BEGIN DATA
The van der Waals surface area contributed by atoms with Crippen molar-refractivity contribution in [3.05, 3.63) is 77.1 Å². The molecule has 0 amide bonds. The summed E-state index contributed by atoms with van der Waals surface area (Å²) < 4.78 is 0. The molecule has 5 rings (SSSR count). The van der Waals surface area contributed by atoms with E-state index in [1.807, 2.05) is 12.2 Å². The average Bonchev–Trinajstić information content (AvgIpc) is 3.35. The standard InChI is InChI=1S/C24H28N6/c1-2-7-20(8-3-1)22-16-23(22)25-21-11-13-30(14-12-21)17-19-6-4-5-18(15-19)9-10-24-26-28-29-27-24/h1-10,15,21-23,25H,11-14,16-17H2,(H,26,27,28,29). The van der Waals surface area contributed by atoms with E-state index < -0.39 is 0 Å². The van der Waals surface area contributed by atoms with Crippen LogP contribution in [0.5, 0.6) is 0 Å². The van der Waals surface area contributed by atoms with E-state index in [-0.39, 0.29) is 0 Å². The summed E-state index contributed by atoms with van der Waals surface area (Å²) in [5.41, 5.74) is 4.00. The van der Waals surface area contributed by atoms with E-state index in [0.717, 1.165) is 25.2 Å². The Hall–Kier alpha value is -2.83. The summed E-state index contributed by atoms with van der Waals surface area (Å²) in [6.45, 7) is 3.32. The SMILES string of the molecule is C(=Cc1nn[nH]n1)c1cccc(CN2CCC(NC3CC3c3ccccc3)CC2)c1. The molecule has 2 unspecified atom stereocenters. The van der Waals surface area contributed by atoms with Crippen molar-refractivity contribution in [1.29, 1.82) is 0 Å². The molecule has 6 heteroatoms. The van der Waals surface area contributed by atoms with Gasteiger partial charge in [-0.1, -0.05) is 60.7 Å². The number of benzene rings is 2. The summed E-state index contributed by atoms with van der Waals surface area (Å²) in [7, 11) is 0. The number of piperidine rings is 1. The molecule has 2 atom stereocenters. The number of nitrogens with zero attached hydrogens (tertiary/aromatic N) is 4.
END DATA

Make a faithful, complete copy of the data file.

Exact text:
The van der Waals surface area contributed by atoms with Crippen molar-refractivity contribution in [3.05, 3.63) is 77.1 Å². The molecule has 0 amide bonds. The summed E-state index contributed by atoms with van der Waals surface area (Å²) < 4.78 is 0. The molecule has 5 rings (SSSR count). The van der Waals surface area contributed by atoms with E-state index in [1.807, 2.05) is 12.2 Å². The average Bonchev–Trinajstić information content (AvgIpc) is 3.35. The standard InChI is InChI=1S/C24H28N6/c1-2-7-20(8-3-1)22-16-23(22)25-21-11-13-30(14-12-21)17-19-6-4-5-18(15-19)9-10-24-26-28-29-27-24/h1-10,15,21-23,25H,11-14,16-17H2,(H,26,27,28,29). The van der Waals surface area contributed by atoms with E-state index < -0.39 is 0 Å². The van der Waals surface area contributed by atoms with Crippen LogP contribution in [0.5, 0.6) is 0 Å². The van der Waals surface area contributed by atoms with E-state index in [-0.39, 0.29) is 0 Å². The summed E-state index contributed by atoms with van der Waals surface area (Å²) in [5.41, 5.74) is 4.00. The van der Waals surface area contributed by atoms with E-state index in [0.717, 1.165) is 25.2 Å². The Hall–Kier alpha value is -2.83. The summed E-state index contributed by atoms with van der Waals surface area (Å²) in [6.45, 7) is 3.32. The SMILES string of the molecule is C(=Cc1nn[nH]n1)c1cccc(CN2CCC(NC3CC3c3ccccc3)CC2)c1. The molecule has 2 unspecified atom stereocenters. The van der Waals surface area contributed by atoms with Crippen molar-refractivity contribution in [1.29, 1.82) is 0 Å². The molecule has 6 heteroatoms. The van der Waals surface area contributed by atoms with Gasteiger partial charge in [-0.1, -0.05) is 60.7 Å². The number of benzene rings is 2. The summed E-state index contributed by atoms with van der Waals surface area (Å²) in [7, 11) is 0. The number of piperidine rings is 1. The molecule has 2 atom stereocenters. The number of nitrogens with zero attached hydrogens (tertiary/aromatic N) is 4.